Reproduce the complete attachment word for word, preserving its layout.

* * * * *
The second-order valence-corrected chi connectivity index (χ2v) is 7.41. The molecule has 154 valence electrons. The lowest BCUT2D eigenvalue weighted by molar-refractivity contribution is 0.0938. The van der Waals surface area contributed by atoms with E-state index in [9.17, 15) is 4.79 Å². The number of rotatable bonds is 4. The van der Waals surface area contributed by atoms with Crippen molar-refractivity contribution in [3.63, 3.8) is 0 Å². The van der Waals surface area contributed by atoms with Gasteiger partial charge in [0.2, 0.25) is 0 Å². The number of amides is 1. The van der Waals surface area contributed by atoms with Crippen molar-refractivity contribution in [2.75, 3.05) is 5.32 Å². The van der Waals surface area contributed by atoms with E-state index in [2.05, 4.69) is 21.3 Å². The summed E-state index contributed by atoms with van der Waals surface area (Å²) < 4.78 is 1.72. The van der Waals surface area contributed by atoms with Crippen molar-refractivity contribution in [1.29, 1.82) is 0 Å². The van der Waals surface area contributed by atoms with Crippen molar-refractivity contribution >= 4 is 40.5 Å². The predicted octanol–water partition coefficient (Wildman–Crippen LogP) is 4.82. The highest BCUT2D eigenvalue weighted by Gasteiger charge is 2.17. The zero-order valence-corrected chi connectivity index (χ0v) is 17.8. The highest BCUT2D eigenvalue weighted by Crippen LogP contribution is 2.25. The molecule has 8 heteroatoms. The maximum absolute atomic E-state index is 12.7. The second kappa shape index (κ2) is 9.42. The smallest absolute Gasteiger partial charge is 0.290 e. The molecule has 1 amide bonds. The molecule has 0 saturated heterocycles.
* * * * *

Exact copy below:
The second-order valence-corrected chi connectivity index (χ2v) is 7.41. The molecule has 154 valence electrons. The lowest BCUT2D eigenvalue weighted by molar-refractivity contribution is 0.0938. The van der Waals surface area contributed by atoms with E-state index in [9.17, 15) is 4.79 Å². The number of rotatable bonds is 4. The van der Waals surface area contributed by atoms with Crippen molar-refractivity contribution in [3.63, 3.8) is 0 Å². The van der Waals surface area contributed by atoms with Gasteiger partial charge in [0.2, 0.25) is 0 Å². The number of amides is 1. The van der Waals surface area contributed by atoms with Crippen molar-refractivity contribution in [2.75, 3.05) is 5.32 Å². The van der Waals surface area contributed by atoms with E-state index in [2.05, 4.69) is 21.3 Å². The summed E-state index contributed by atoms with van der Waals surface area (Å²) < 4.78 is 1.72. The van der Waals surface area contributed by atoms with Crippen molar-refractivity contribution in [1.29, 1.82) is 0 Å². The van der Waals surface area contributed by atoms with Crippen molar-refractivity contribution >= 4 is 40.5 Å². The predicted octanol–water partition coefficient (Wildman–Crippen LogP) is 4.82. The highest BCUT2D eigenvalue weighted by Gasteiger charge is 2.17. The zero-order valence-corrected chi connectivity index (χ0v) is 17.8. The highest BCUT2D eigenvalue weighted by Crippen LogP contribution is 2.25. The molecule has 8 heteroatoms. The maximum absolute atomic E-state index is 12.7. The second kappa shape index (κ2) is 9.42. The smallest absolute Gasteiger partial charge is 0.290 e. The molecule has 1 amide bonds. The molecule has 0 saturated heterocycles.